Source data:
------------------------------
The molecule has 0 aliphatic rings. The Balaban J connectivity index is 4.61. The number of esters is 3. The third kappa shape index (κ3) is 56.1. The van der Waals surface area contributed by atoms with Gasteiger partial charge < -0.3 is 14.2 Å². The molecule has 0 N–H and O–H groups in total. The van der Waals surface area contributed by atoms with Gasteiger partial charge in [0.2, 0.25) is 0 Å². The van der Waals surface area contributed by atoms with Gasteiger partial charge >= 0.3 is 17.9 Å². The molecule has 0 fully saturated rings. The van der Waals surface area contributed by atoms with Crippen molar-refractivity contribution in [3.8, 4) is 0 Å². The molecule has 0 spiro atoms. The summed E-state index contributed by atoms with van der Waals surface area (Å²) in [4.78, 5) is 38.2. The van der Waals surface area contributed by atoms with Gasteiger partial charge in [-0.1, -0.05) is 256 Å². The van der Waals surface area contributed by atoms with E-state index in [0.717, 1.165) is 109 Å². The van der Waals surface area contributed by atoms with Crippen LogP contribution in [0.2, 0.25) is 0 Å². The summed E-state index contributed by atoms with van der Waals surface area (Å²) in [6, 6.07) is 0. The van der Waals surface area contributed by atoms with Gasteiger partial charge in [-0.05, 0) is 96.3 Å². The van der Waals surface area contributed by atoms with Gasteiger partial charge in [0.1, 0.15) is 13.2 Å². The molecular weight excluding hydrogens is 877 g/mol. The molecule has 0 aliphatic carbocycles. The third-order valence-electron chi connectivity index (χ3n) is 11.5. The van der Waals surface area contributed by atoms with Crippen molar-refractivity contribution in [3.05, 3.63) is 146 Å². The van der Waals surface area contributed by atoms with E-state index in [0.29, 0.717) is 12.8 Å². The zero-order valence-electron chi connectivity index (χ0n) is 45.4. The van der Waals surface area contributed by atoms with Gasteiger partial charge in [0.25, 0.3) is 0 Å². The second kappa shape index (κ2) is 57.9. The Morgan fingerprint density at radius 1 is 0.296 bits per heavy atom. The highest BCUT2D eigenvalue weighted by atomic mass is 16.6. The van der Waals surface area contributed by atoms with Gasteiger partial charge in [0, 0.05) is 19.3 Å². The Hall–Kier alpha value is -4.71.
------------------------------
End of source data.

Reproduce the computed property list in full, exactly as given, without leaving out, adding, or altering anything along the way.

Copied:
The molecule has 0 aliphatic rings. The Balaban J connectivity index is 4.61. The number of esters is 3. The third kappa shape index (κ3) is 56.1. The van der Waals surface area contributed by atoms with Gasteiger partial charge < -0.3 is 14.2 Å². The molecule has 0 N–H and O–H groups in total. The van der Waals surface area contributed by atoms with Gasteiger partial charge in [0.2, 0.25) is 0 Å². The van der Waals surface area contributed by atoms with Gasteiger partial charge >= 0.3 is 17.9 Å². The molecule has 0 fully saturated rings. The van der Waals surface area contributed by atoms with Crippen molar-refractivity contribution in [3.8, 4) is 0 Å². The molecule has 0 spiro atoms. The summed E-state index contributed by atoms with van der Waals surface area (Å²) in [4.78, 5) is 38.2. The van der Waals surface area contributed by atoms with Gasteiger partial charge in [-0.1, -0.05) is 256 Å². The van der Waals surface area contributed by atoms with E-state index in [0.717, 1.165) is 109 Å². The van der Waals surface area contributed by atoms with Crippen LogP contribution in [0.2, 0.25) is 0 Å². The summed E-state index contributed by atoms with van der Waals surface area (Å²) in [6, 6.07) is 0. The van der Waals surface area contributed by atoms with Gasteiger partial charge in [-0.05, 0) is 96.3 Å². The van der Waals surface area contributed by atoms with Gasteiger partial charge in [0.1, 0.15) is 13.2 Å². The molecular weight excluding hydrogens is 877 g/mol. The molecule has 0 aliphatic carbocycles. The third-order valence-electron chi connectivity index (χ3n) is 11.5. The van der Waals surface area contributed by atoms with Crippen molar-refractivity contribution in [3.05, 3.63) is 146 Å². The van der Waals surface area contributed by atoms with E-state index in [0.29, 0.717) is 12.8 Å². The zero-order valence-electron chi connectivity index (χ0n) is 45.4. The van der Waals surface area contributed by atoms with Gasteiger partial charge in [0.25, 0.3) is 0 Å². The second kappa shape index (κ2) is 57.9. The Morgan fingerprint density at radius 1 is 0.296 bits per heavy atom. The highest BCUT2D eigenvalue weighted by atomic mass is 16.6. The van der Waals surface area contributed by atoms with Gasteiger partial charge in [0, 0.05) is 19.3 Å². The Hall–Kier alpha value is -4.71.